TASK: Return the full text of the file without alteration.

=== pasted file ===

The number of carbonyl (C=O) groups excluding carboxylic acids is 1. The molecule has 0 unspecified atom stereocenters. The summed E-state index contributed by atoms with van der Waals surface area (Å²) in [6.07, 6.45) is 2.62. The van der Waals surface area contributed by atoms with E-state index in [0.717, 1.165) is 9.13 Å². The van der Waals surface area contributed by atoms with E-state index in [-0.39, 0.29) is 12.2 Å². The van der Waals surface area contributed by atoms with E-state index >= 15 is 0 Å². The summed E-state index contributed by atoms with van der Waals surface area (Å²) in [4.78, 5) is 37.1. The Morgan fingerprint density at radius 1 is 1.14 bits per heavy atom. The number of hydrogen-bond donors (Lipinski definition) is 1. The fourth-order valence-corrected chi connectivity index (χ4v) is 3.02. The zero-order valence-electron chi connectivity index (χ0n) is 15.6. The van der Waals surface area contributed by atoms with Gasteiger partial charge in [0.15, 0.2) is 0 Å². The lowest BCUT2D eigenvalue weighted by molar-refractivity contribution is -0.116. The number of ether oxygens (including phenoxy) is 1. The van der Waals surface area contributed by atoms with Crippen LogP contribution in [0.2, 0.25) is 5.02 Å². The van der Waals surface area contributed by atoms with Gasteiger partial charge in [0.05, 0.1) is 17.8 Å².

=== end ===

The number of carbonyl (C=O) groups excluding carboxylic acids is 1. The molecule has 0 unspecified atom stereocenters. The summed E-state index contributed by atoms with van der Waals surface area (Å²) in [6.07, 6.45) is 2.62. The van der Waals surface area contributed by atoms with E-state index in [0.717, 1.165) is 9.13 Å². The van der Waals surface area contributed by atoms with E-state index in [-0.39, 0.29) is 12.2 Å². The van der Waals surface area contributed by atoms with E-state index >= 15 is 0 Å². The summed E-state index contributed by atoms with van der Waals surface area (Å²) in [4.78, 5) is 37.1. The Morgan fingerprint density at radius 1 is 1.14 bits per heavy atom. The number of hydrogen-bond donors (Lipinski definition) is 1. The fourth-order valence-corrected chi connectivity index (χ4v) is 3.02. The zero-order valence-electron chi connectivity index (χ0n) is 15.6. The van der Waals surface area contributed by atoms with Gasteiger partial charge in [0.15, 0.2) is 0 Å². The lowest BCUT2D eigenvalue weighted by molar-refractivity contribution is -0.116. The number of ether oxygens (including phenoxy) is 1. The van der Waals surface area contributed by atoms with Crippen LogP contribution in [0.2, 0.25) is 5.02 Å². The van der Waals surface area contributed by atoms with Gasteiger partial charge in [0.05, 0.1) is 17.8 Å².